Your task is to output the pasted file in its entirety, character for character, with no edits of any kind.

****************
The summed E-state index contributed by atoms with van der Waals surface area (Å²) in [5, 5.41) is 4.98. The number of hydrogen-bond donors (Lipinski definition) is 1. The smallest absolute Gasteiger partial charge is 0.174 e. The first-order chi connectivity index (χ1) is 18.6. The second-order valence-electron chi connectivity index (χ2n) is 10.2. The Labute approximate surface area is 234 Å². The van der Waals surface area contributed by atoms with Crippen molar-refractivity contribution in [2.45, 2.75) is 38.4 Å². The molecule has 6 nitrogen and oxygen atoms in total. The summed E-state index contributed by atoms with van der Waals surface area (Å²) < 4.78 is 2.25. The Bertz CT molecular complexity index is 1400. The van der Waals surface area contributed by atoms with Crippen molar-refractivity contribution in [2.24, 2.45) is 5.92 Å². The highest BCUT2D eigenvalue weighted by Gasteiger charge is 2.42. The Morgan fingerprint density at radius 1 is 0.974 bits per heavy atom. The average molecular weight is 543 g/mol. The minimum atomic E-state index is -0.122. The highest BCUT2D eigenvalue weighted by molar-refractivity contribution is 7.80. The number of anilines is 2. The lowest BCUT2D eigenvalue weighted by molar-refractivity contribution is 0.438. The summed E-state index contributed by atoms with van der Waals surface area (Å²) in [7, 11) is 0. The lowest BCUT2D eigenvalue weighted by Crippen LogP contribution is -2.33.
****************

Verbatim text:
The summed E-state index contributed by atoms with van der Waals surface area (Å²) in [5, 5.41) is 4.98. The number of hydrogen-bond donors (Lipinski definition) is 1. The smallest absolute Gasteiger partial charge is 0.174 e. The first-order chi connectivity index (χ1) is 18.6. The second-order valence-electron chi connectivity index (χ2n) is 10.2. The Labute approximate surface area is 234 Å². The van der Waals surface area contributed by atoms with Crippen molar-refractivity contribution in [2.45, 2.75) is 38.4 Å². The molecule has 6 nitrogen and oxygen atoms in total. The summed E-state index contributed by atoms with van der Waals surface area (Å²) < 4.78 is 2.25. The Bertz CT molecular complexity index is 1400. The van der Waals surface area contributed by atoms with Crippen molar-refractivity contribution in [2.24, 2.45) is 5.92 Å². The highest BCUT2D eigenvalue weighted by Gasteiger charge is 2.42. The Morgan fingerprint density at radius 1 is 0.974 bits per heavy atom. The average molecular weight is 543 g/mol. The minimum atomic E-state index is -0.122. The highest BCUT2D eigenvalue weighted by molar-refractivity contribution is 7.80. The number of anilines is 2. The lowest BCUT2D eigenvalue weighted by molar-refractivity contribution is 0.438. The summed E-state index contributed by atoms with van der Waals surface area (Å²) in [7, 11) is 0. The lowest BCUT2D eigenvalue weighted by Crippen LogP contribution is -2.33.